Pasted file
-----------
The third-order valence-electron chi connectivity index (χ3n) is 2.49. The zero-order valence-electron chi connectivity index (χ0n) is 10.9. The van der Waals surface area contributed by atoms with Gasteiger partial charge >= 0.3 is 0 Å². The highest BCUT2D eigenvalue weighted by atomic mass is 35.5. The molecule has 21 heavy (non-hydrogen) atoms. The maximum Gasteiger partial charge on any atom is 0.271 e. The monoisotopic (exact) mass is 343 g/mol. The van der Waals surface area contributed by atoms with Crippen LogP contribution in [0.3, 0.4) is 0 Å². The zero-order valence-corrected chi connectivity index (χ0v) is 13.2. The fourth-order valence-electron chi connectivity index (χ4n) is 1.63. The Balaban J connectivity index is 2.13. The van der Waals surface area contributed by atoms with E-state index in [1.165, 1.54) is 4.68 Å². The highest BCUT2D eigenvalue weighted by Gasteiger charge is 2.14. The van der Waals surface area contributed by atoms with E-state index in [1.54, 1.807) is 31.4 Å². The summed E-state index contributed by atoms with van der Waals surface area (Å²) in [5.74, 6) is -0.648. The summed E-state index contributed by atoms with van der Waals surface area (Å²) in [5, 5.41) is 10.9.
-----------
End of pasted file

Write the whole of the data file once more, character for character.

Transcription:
The third-order valence-electron chi connectivity index (χ3n) is 2.49. The zero-order valence-electron chi connectivity index (χ0n) is 10.9. The van der Waals surface area contributed by atoms with Gasteiger partial charge >= 0.3 is 0 Å². The highest BCUT2D eigenvalue weighted by atomic mass is 35.5. The molecule has 21 heavy (non-hydrogen) atoms. The maximum Gasteiger partial charge on any atom is 0.271 e. The monoisotopic (exact) mass is 343 g/mol. The van der Waals surface area contributed by atoms with Crippen LogP contribution in [0.3, 0.4) is 0 Å². The zero-order valence-corrected chi connectivity index (χ0v) is 13.2. The fourth-order valence-electron chi connectivity index (χ4n) is 1.63. The Balaban J connectivity index is 2.13. The van der Waals surface area contributed by atoms with E-state index in [1.165, 1.54) is 4.68 Å². The highest BCUT2D eigenvalue weighted by Gasteiger charge is 2.14. The van der Waals surface area contributed by atoms with E-state index in [1.54, 1.807) is 31.4 Å². The summed E-state index contributed by atoms with van der Waals surface area (Å²) in [5.74, 6) is -0.648. The summed E-state index contributed by atoms with van der Waals surface area (Å²) in [5, 5.41) is 10.9.